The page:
Jim Banks votes against impeachment

Rep. Jim Banks, R-Indiana, votes against impeaching President Trump a second time, sharing his vote via video on Jan. 13 from Washington, D.C.

INDIANAPOLIS – The U.S. House of Representatives voted Wednesday to impeach President Donald Trump for the second time in his term, a historical first, on grounds that he incited insurrection during the riot at the U.S. Capitol Building last week.

For the second time, Indiana’s congressional delegation voted along party lines, with the two Democrats voting to impeach and the seven Republicans voting against.

“The Democrat Party is voting to divide America even further at a time ... when we should be doing everything we can to unite America,” U.S. Rep. Jim Banks, a Republican representing northeast Indiana, said in a video release. “Instead, Democrats put another impeachment measure on the floor of the House to impeach a president that they hate.”

Banks said he would attend Biden’s inauguration just as he attended Trump’s inauguration four years ago.

Two federal lawmakers from Indiana — Democrat Frank Mrvan and Republican Victoria Spartz — didn’t vote in the last impeachment because they hadn’t yet been elected to office. Both replaced retiring members of Congress and voted the same as their predecessors had in the first impeachment.

Insurrectionists stormed the Capitol Building on Jan. 6, videoing themselves destroying property and sitting in the House Speaker’s chair. At least five people died because of the violence, including a Capitol police officer and four rioters, as lawmakers hid in undisclosed and secure locations in fear of their lives for hours.

After intense pressure, Trump released a video asking insurgents to go home, saying he loved them and calling them “special.” It took Capitol Police about six hours to secure the building, from which sensitive materials had been stolen.

In retaliation for Trump’s role in the violence, Twitter permanently banned him and Facebook suspended his accounts until the end of his presidency on Jan. 20. Several major banks and other organizations pulled their funding or support for the president’s businesses.

Indiana Attorney General Todd Rokita was one of just four state attorneys general not to join a letter condemning the U.S. Capitol riot because, Rokita said, the attorneys general didn’t condemn last summer’s Black Lives Matter protests.

Rep. Larry Bucshon, whose 8th Congressional District covers southwestern Indiana, tweeted his opposition to impeachment during the four-hour debate, calling the action “divisive and honestly dangerous.”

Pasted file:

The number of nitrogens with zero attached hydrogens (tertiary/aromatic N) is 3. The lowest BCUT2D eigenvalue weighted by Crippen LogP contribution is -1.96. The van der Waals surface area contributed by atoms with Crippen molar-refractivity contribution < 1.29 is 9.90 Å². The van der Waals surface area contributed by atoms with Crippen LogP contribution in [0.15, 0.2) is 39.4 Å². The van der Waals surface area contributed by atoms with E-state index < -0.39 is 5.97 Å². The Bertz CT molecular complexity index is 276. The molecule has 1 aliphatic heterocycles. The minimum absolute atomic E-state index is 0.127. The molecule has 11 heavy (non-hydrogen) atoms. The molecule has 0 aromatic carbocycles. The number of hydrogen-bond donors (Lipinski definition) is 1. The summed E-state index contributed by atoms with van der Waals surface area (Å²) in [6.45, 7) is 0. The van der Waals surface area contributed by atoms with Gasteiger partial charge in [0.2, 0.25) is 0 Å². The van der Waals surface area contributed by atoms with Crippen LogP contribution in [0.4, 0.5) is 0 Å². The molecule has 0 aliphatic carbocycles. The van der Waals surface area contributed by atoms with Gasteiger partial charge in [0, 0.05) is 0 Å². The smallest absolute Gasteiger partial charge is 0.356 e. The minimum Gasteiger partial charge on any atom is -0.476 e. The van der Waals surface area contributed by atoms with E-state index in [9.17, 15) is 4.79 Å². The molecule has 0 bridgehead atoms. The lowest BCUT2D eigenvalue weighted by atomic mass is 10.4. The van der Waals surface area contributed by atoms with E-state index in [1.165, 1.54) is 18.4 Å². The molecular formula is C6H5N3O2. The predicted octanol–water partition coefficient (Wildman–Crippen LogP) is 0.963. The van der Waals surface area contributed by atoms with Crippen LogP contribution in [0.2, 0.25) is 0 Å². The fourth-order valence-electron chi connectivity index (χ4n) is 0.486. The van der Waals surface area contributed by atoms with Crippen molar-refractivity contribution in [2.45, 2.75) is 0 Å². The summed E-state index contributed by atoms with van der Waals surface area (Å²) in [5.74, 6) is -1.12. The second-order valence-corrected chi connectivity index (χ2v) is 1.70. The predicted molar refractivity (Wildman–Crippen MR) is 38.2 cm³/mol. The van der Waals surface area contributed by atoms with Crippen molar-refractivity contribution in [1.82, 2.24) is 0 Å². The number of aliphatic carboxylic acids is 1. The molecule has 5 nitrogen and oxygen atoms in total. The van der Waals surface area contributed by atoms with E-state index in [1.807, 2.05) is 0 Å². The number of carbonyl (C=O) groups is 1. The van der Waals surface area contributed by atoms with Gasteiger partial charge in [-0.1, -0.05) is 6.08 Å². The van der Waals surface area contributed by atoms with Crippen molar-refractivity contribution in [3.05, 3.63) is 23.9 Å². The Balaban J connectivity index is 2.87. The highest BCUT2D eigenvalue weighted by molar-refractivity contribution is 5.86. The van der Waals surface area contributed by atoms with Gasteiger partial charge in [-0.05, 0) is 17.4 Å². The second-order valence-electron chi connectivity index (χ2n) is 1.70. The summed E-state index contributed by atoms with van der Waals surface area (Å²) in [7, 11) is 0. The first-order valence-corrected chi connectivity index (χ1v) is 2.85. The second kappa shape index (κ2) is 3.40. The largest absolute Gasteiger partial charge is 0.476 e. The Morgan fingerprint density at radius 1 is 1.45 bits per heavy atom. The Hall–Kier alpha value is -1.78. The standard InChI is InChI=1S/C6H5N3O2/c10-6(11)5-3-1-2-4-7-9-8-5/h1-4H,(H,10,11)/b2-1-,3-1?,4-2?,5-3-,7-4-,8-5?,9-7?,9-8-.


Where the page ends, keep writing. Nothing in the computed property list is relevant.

“Tensions and passions in the country are running high. This action by the Dems will throw fuel on the fire. Calling for unity and then taking this divisive action shows their hypocrisy,” Bucshon said.

Ten Republicans voted for impeachment, breaking with their party, including Wyoming Republican Rep. Liz Cheney, who said, “There has never been a greater betrayal by a President of the United States of his office and his oath to the Constitution.”

The split among Republicans contrasted with Trump’s first impeachment in December 2019, when the Democratic majority voted to impeach the president without any Republican support.

Several other Republicans told colleagues and media that they feared for their lives if they voted to impeach the president.

Impeachment comes after the House resolved Tuesday to push Vice President Mike Pence and the president’s Cabinet to invoke the 25th Amendment in order to oust Trump. Pence has declined to do so.

The case now moves to a U.S. Senate trial, where a possible two-thirds conviction could bar Trump from serving in public office in the future. However, any potential trial would begin no earlier than Jan. 19 and would bleed over into incoming President Joe Biden’s administration, hindering his ability to pass an aggressive agenda and reunite a divided country.

Trump supporters indicated that violence could erupt again in the days leading up to Biden’s Jan. 20 inauguration.

An FBI memo reportedly warned of “armed protests” being planned at all 50 state capitols. The Associated Press wrote that other capitols had deployed National Guard units, called state police or even conducted building security training for personnel, including journalists.

Indiana State Police Superintendent Doug Carter said that there had been no direct threats that clashes would occur in Indiana. Carter assured Hoosiers that it would be “all hands on deck” for security.

Indiana Gov. Eric Holcomb said he supported “peaceful expressions” of opinions but said, overall, Indiana hadn’t experienced the same election issues protesters rallied against.

“We will be not just prepared but ready (to) maintain law and order,” Holcomb said, borrowing a phrase frequently used by Trump during the summer’s protests.

The governor said he authorized 625 Indiana National Guard members to go to Washington. D.C., from Jan. 16-22 but that their departure wouldn’t impact safety plans in Indianapolis.

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